From £41,3309
Does this electric SUV bring a dose of on-road pizzazz despite its entry-level status?

What is it?

In the opening months of 2021, the entry-level member of the Mustang family is no longer a sleek, slightly agro-looking two- door coupé with a heavily boosted four-pot motor at its nose. Instead, it’s this: an electric four-door SUV that Ford calls the Mustang Mach-E Standard Range RWD. Bit of a mouthful, that; and an extremely vivid sign of the times.

You’ll have formed your own opinion by now on Ford’s decision to slap that fabled pony badge and nameplate on the Mach-E, so we won’t delve into that aspect in any great detail here. But if it means that we’ll live in a world where the full-fat, big-daddy V8 Mustang is around for a few more years, then I’m on board with that call.

This particular version of the new electric Mustang is priced from £40,350, or £37,350 once you deduct the government’s plug-in grant. Unlike the dual-motor Extended Range AWD model that we reviewed a couple of months back, this rear- driven version makes use of a single electric motor. It’s mounted at the back of the car and develops 266bhp and 317lb ft – enough to help this 1.9-tonne car accelerate from a standing start to 62mph in 6.9sec.

Power comes from a 68kWh (net capacity) lithium ion battery that is housed beneath the car’s floor and is good for a WLTP-certified range of 273 miles. That’s about 60 miles less than the range-topper, and 40 miles less than the new Volkswagen ID 4 First Edition – but still no bad showing. DC fast charging is possible up to a maximum of 115kW.

What's it like?

But enough stats. On to the driving experience. The cabin is typically Ford: plain, slightly unambitious visually and finished in materials that won’t ever really be distinguished for their tactility or premium appeal. But it’s spacious and the massive portrait touchscreen looks cool, even if it can be a faff to use on the move.

Of all the new-generation EVs that have emerged at the more ‘attainable’ end of the spectrum, the Mach-E RWD is up there with the very best for the way that it drives. For starters, it feels considerably quicker than its 0-62mph time suggests.

At least, it does between 20mph and 50mph. Pin the throttle and it takes off with fairly startling urgency, which tails off but still feels powerful as you home in on the national speed limit.

The one-pedal drive mode works really well, too. That’s good because the brake pedal itself takes some getting used to. It bites quite hard and very early on in its travel, which isn’t ideal around town or when you’re pushing things a little harder along a good road.

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You’ll want to push it hard, too. Ford knows a thing or two about driver engagement and the Mustang Mach-E doesn’t come up short. True, it won’t mask its mass and size quite as effortlessly as, say, a Porsche Taycan does, but we’d never expect it to anyway. Its ride can also feel slightly lumpen at times, but it’s by no means uncomfortable and the way it handles makes up for any shortcomings here.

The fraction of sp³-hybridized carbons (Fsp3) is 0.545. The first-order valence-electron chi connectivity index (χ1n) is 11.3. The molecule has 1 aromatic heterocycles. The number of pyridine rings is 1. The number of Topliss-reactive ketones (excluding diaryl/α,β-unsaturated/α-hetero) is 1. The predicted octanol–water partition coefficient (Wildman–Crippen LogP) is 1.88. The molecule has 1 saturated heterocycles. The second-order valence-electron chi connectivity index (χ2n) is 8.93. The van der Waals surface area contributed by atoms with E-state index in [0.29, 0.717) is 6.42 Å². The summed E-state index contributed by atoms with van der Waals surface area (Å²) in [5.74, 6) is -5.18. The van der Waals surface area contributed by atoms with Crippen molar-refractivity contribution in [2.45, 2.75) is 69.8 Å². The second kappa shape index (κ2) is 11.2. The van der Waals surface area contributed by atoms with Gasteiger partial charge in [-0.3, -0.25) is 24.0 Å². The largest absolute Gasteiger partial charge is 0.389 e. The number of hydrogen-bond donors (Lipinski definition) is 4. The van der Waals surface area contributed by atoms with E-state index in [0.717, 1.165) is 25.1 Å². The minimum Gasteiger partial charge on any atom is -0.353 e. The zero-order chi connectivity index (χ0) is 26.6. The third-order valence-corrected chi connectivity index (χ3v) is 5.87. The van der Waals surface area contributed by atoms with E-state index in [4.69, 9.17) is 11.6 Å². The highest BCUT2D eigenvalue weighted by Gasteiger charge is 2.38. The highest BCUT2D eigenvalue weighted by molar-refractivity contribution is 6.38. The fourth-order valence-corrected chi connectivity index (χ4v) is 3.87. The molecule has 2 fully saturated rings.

It steers and changes direction quite quickly, with appreciable energy and decent enough body control. Grip is good, although if you switch the traction control off, it’s possible to coax a degree of liveliness out of the rear end on the exit of a corner. This car is more fun than I thought it would be, even if you do need to warm up to it a bit.

Over the course of our 100-mile test route, which mixed a bit of town and motorway action with plenty of fast country roads, the Mach-E averaged 3.3mpkWh. That makes for a true real- world range of about 225 miles.

Should I buy one?

In fact, I’d be inclined to say that this entry-level Mustang Mach-E is probably the pick of the range.

I think it would handle in a more entertaining fashion than the heavier dual-motor car, and although the Extended Range RWD model might be able to travel further on a charge, it’s nearly £10,000 more.

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This is by no means my favourite Mustang (that would still be the V8, obviously), but I can certainly see the appeal. It’s an affordable family EV for the keen driver, for sure.

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rhwilton 12 March 2021

I have to disagree about the interior. I find Ford interiors over- not under ambitious. They are always heavily styled without looking expensive. The massive screen doesn’t look cool to me. It looks (and is) cheap. By having a single screen, the designer saves money on the different purpose-built instruments, and by sticking it on a stalk rather than integrating it, there’s greatly reduced need for cooling of the electronics when they are busy. An efficient solution then, in engineering terms, but poor ergonomically and sacrificing aesthetics on the altar of cheapness. 

Einarbb 11 March 2021

Very nice looking car, seen number of reviews that strongly liked how it drives, thus it appears clear it drives really nice - interior seems acceptable at this price; not after all sold at the prices the WAG empire is demanding for anything approaching being comparable.

The Apprentice 11 March 2021
Quandary... the extended range is the really interesting model with 379 miles WLTP range its the sort of range that would make it a very safe bet for me - I don't want to drive more than 340 miles (real world) in any day, but weirdly its 10 grand dearer for the extra 20kwh which is ludicrously expensive 4 maybe 5k I could live with but 10 is taking the piss.
inkpen 12 March 2021

Take the range figures with a pinch of salt. On a wet winter's day at motorway speeds, you'll more likely get 180 miles from the smaller or 220 from the bigger. On a dry windless summer day, you might get 250/300 miles at a constant 60mph. WLTP is bull - as it is with MPG for ICE cars.